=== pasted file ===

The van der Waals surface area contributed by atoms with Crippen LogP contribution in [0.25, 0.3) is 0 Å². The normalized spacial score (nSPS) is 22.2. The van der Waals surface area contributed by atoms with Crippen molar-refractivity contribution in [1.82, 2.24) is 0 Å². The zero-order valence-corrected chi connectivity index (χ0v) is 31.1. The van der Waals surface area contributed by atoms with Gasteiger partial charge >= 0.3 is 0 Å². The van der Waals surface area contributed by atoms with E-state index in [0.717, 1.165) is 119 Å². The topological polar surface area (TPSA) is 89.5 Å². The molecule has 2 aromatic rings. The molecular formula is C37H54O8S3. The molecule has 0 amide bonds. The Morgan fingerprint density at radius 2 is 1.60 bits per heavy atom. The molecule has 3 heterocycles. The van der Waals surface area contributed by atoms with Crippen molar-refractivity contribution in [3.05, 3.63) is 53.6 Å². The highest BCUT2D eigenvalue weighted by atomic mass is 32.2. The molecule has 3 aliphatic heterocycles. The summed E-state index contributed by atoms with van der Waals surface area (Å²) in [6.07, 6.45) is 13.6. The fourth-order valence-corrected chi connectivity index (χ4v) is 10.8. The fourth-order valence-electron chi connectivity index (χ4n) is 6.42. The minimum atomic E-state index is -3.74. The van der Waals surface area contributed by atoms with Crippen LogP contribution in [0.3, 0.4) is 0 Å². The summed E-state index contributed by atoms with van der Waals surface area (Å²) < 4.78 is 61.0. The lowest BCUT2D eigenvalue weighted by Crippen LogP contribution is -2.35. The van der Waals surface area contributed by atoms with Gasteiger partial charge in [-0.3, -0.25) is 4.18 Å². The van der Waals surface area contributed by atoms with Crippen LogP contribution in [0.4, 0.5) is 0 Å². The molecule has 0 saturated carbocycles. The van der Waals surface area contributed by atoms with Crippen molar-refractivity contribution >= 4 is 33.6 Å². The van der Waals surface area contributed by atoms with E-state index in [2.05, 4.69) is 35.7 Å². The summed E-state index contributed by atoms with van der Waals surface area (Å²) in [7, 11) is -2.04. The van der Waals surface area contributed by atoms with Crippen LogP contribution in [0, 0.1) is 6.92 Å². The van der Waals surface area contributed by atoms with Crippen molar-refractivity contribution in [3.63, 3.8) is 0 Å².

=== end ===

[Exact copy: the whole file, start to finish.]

The van der Waals surface area contributed by atoms with Crippen LogP contribution in [0.25, 0.3) is 0 Å². The normalized spacial score (nSPS) is 22.2. The van der Waals surface area contributed by atoms with Crippen molar-refractivity contribution in [1.82, 2.24) is 0 Å². The zero-order valence-corrected chi connectivity index (χ0v) is 31.1. The van der Waals surface area contributed by atoms with Gasteiger partial charge >= 0.3 is 0 Å². The van der Waals surface area contributed by atoms with E-state index in [0.717, 1.165) is 119 Å². The topological polar surface area (TPSA) is 89.5 Å². The molecule has 2 aromatic rings. The molecular formula is C37H54O8S3. The molecule has 0 amide bonds. The Morgan fingerprint density at radius 2 is 1.60 bits per heavy atom. The molecule has 3 heterocycles. The van der Waals surface area contributed by atoms with Crippen molar-refractivity contribution in [3.05, 3.63) is 53.6 Å². The highest BCUT2D eigenvalue weighted by atomic mass is 32.2. The molecule has 3 aliphatic heterocycles. The summed E-state index contributed by atoms with van der Waals surface area (Å²) in [6.07, 6.45) is 13.6. The fourth-order valence-corrected chi connectivity index (χ4v) is 10.8. The fourth-order valence-electron chi connectivity index (χ4n) is 6.42. The minimum atomic E-state index is -3.74. The van der Waals surface area contributed by atoms with Crippen LogP contribution in [0.3, 0.4) is 0 Å². The summed E-state index contributed by atoms with van der Waals surface area (Å²) < 4.78 is 61.0. The lowest BCUT2D eigenvalue weighted by Crippen LogP contribution is -2.35. The van der Waals surface area contributed by atoms with Gasteiger partial charge in [-0.3, -0.25) is 4.18 Å². The van der Waals surface area contributed by atoms with Crippen LogP contribution in [0.4, 0.5) is 0 Å². The molecule has 0 saturated carbocycles. The van der Waals surface area contributed by atoms with Crippen molar-refractivity contribution >= 4 is 33.6 Å². The van der Waals surface area contributed by atoms with E-state index in [2.05, 4.69) is 35.7 Å². The summed E-state index contributed by atoms with van der Waals surface area (Å²) in [7, 11) is -2.04. The van der Waals surface area contributed by atoms with Crippen LogP contribution in [0, 0.1) is 6.92 Å². The van der Waals surface area contributed by atoms with Crippen molar-refractivity contribution in [3.63, 3.8) is 0 Å².